IRONICALLY, while the conflict grinds down the people of Nepal, the King is ordering three luxury cars. According to The Kathmandu Post, the King wants to add a Rolls-Royce, a Jaguar and another luxury car to his group of bullet-proof vehicles. The cost is estimated to be around 142 million Nepali rupees, which was cleared by a pliant government with no Parliament to ask questions. The publication of the report and an editorial in The Kathmandu Post itself speaks of a major change in the popular mindset regarding the monarchy.

Other developments too point to the fact that the times are rapidly changing in Nepal. Recently, former Chief Justice Biswo Nath Upadhaya said: "If the `popular' late King Birendra was so unpopular [during the drafting of the 1990 Constitution a snap poll conducted among 7,000 people showed a bare 3 per cent support for the monarchy], you can make a guess of the popularity rating of King Gyanendra who wants to have a strong say in state affairs." Upadhyaya pointed out that the King could not be a `constructive' monarch when he was not accountable to the people and would not tolerate criticism. Justice Upadhaya, who drafted the Constitution, blamed the prolonged confrontation between the King and the political parties and the conflict between the King and the Maoists as being responsible for Nepal "drifting towards a republic".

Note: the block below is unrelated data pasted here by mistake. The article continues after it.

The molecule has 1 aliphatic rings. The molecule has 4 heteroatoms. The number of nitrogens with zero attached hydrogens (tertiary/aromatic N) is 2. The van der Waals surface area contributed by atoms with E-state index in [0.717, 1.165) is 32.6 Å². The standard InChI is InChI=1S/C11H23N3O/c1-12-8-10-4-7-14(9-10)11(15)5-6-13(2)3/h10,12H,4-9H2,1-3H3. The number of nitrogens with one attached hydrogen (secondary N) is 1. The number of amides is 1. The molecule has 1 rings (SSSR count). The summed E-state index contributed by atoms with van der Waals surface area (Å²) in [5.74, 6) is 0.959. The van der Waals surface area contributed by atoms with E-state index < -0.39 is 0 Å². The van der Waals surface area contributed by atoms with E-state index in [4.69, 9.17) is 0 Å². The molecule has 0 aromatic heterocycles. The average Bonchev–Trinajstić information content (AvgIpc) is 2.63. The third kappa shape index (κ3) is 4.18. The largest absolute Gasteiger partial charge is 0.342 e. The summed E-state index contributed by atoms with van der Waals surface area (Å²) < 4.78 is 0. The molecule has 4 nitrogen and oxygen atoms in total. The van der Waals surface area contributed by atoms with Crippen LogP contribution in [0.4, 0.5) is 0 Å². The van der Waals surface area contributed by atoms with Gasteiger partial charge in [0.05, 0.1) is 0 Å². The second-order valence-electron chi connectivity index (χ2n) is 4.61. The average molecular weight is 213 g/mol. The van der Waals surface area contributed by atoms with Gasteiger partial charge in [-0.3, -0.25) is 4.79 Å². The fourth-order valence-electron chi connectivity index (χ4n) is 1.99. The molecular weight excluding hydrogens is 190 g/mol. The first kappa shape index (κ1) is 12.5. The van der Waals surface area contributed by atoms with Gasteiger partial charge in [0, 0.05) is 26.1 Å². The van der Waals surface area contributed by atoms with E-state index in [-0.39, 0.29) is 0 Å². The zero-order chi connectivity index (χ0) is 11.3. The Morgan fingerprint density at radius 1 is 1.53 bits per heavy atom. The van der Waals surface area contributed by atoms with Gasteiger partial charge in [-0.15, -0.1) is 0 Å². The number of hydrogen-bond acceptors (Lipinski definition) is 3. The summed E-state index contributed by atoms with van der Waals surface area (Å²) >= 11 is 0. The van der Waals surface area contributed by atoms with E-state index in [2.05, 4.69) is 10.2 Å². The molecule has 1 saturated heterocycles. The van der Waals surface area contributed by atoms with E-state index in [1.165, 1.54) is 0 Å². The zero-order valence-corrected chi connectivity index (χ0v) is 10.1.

While the option of a republican system is increasingly being expressed in the public discourse, the N.C. and the CPN(UML), the parties, which represent the majority of the people, continue to evince a marked ambivalence towards abandoning constitutional monarchy. Arguably, if Nepal was delinked from the underpinnings of a Hindu identity as consecrated in the institution of constitutional monarchy, it could destabilise the existing caste hierarchies that have helped the upper-caste Brahmin and Chettri communities to occupy privileged positions in Nepali society. Sociologist Krishna Bhattachan points out that Nepal is a country of indigenous people, the janjatis, madhesias (terai people) and Dalits who form nearly 70 per cent of the population and are excluded from power. A republican Nepal could produce a very different polity.